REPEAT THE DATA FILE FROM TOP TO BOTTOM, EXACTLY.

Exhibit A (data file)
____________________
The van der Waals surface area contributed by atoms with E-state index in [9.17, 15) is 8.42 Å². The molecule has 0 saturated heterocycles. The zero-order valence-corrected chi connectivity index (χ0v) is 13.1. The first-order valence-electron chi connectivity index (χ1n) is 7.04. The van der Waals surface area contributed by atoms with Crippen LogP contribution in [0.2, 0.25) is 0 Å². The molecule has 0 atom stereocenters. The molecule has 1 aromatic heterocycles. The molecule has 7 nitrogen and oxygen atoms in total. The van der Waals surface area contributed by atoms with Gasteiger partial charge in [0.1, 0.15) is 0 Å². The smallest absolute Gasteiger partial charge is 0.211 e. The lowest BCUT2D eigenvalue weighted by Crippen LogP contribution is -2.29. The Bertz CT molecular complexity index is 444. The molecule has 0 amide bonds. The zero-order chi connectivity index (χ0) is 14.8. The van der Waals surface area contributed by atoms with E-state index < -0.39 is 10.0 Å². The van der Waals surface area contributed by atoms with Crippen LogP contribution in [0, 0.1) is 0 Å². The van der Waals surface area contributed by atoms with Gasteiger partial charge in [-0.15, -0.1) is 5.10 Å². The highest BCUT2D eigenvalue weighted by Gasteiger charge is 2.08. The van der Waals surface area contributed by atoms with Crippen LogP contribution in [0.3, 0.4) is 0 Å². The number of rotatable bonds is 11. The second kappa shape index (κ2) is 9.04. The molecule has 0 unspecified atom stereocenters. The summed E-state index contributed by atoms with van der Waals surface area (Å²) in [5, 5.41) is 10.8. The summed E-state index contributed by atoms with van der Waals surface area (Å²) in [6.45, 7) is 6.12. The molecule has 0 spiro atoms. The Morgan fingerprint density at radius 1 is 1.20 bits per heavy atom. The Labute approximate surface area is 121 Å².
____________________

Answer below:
The van der Waals surface area contributed by atoms with E-state index in [9.17, 15) is 8.42 Å². The molecule has 0 saturated heterocycles. The zero-order valence-corrected chi connectivity index (χ0v) is 13.1. The first-order valence-electron chi connectivity index (χ1n) is 7.04. The van der Waals surface area contributed by atoms with Crippen LogP contribution in [0.2, 0.25) is 0 Å². The molecule has 0 atom stereocenters. The molecule has 1 aromatic heterocycles. The molecule has 7 nitrogen and oxygen atoms in total. The van der Waals surface area contributed by atoms with Gasteiger partial charge in [0.1, 0.15) is 0 Å². The smallest absolute Gasteiger partial charge is 0.211 e. The lowest BCUT2D eigenvalue weighted by Crippen LogP contribution is -2.29. The Bertz CT molecular complexity index is 444. The molecule has 0 amide bonds. The zero-order chi connectivity index (χ0) is 14.8. The van der Waals surface area contributed by atoms with E-state index < -0.39 is 10.0 Å². The van der Waals surface area contributed by atoms with Crippen LogP contribution in [0, 0.1) is 0 Å². The van der Waals surface area contributed by atoms with Gasteiger partial charge in [-0.15, -0.1) is 5.10 Å². The highest BCUT2D eigenvalue weighted by Gasteiger charge is 2.08. The van der Waals surface area contributed by atoms with Crippen LogP contribution in [0.3, 0.4) is 0 Å². The number of rotatable bonds is 11. The second kappa shape index (κ2) is 9.04. The molecule has 0 unspecified atom stereocenters. The summed E-state index contributed by atoms with van der Waals surface area (Å²) in [5, 5.41) is 10.8. The summed E-state index contributed by atoms with van der Waals surface area (Å²) in [6.45, 7) is 6.12. The molecule has 0 spiro atoms. The Morgan fingerprint density at radius 1 is 1.20 bits per heavy atom. The Labute approximate surface area is 121 Å².